15 The atmosphere is subdivided into regions according to their distance from Earth’s surface. These layers are described in terms of temperature, chemical composition, air movement, and density, which may differ from place to place.

16 Layers in the Atmosphere

17 Layer Altitude from the Earth’s Surface (km) Temp Range (°C) Characteristics Troposphere0-1020 – 60 80 percent of atmospheric gas by mass can support life contains most of the carbon dioxide and water vapour in the atmosphere contains almost all of the atmospheric dust in the atmosphere where weather takes place As altitude increases in the Troposphere the temperature and pressures both decrease

18 Layer Altitude from the Earth’s Surface (km) Temp Range (°C) Characteristics Stratosphere10–500 – 60 contains most of the ozone gas in the atmosphere, which protects living organisms from damaging high-energy radiation clumps of cells found but no other life Air temperature increases with height as ozone gas absorbs ultraviolet solar radiation. Mesosphere50–800 – 100 very little gas Air is thin, and atmospheric pressure is low. fewer oxygen molecules (O2) Thermosphere80+–100 to 1000 very little gas Gas particles are hot during the day and cold at night.

19 The Lithosphere The solid portion of Earth that floats on the semifluid portion of the mantle. The lithosphere is home to many micro-organisms, plants, and animals, including humans. It is the outer surface of Earth (its crust) plus the solid part of the upper mantle.

20 The Lithosphere It extends downward from Earth’s surface and varies in thickness from 5 km in the ocean to 100 km beneath the continents. Only a few meters is warmed by the sun, the rest is warmed by decaying radioactive material

21 The Lithosphere Movements in the lithosphere can affect climate. The science of plate tectonics describes how the different plates of Earth’s lithosphere move over the mantle. When plates collide, mountains form. The windblown side receives rain while the other side is dry. Volcanic eruptions can spew millions of tonnes of ash high into the atmosphere, blocking the sun and cooling the global climate for a few years.

22 The Hydrosphere All of the water on Earth. covers 70 % of the Earth’s surface ◦ About 97 percent of this water is salt water in Earth’s oceans. The other 3 percent is fresh water. Groundwater, lakes, and streams, ice in snow and glaciers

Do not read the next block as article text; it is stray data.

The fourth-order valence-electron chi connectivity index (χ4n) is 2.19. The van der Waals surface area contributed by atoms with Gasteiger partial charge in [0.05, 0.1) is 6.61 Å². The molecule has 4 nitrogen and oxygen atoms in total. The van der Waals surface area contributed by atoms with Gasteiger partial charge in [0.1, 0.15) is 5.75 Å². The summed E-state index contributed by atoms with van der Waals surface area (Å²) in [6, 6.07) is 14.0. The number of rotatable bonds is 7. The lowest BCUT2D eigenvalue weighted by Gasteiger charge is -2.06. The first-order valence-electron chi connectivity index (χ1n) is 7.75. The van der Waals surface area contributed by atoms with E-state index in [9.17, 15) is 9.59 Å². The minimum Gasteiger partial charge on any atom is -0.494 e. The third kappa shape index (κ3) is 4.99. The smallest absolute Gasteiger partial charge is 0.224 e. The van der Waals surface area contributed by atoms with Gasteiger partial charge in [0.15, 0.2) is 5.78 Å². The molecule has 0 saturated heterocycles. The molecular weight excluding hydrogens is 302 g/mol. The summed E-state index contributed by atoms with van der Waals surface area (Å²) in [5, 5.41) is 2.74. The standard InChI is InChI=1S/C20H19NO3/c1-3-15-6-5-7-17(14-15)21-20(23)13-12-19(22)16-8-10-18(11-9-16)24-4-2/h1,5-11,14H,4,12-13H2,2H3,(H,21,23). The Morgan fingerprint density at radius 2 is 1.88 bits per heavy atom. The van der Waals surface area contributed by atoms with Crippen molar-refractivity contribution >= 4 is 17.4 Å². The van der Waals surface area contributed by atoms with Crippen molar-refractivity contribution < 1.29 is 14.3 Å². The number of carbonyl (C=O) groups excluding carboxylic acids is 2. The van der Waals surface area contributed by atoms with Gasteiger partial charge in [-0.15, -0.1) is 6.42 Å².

23 Many different organisms, from whales to algae, live in the large water bodies of the hydrosphere. Most organisms in the lithosphere or atmosphere need water to survive. The hydrosphere is warmed by incoming solar radiation.

24 Interactions among the Biosphere’s Components The components of the biosphere are constantly interacting and changing.

25 Earth’s Biomes A biome is a large geographical region with a defined range of temperature and precipitation - its climate. Each biome is characterized by the plants and animals that are adapted to that climate. The Earth has 11 different terrestrial biomes. ◦ The oceans are the marine biome which about 70 percent of Earth.

26 Earth’s Biomes

27 Dividing Earth into biomes helps scientists study and understand how the biotic and abiotic components of each biome interact and how the biomes interact with each other. Biome divisions also make it easier for scientists to predict how different groups of organisms may be affected by changes in a region, such as a decrease in precipitation or an increase in summer temperatures.

28 Canadian Biomes and Climate The six terrestrial biomes in Canada are tundra, boreal forest (also called taiga), temperate deciduous forest, temperate grassland, temperate coniferous forest, and mountain. Mountains show several different biomes as you climb, with tundra at the tops of the highest mountains.

29 Canadian Biomes and Climate

30 Your Biome and You Use your notes, and the handout to answer the questions.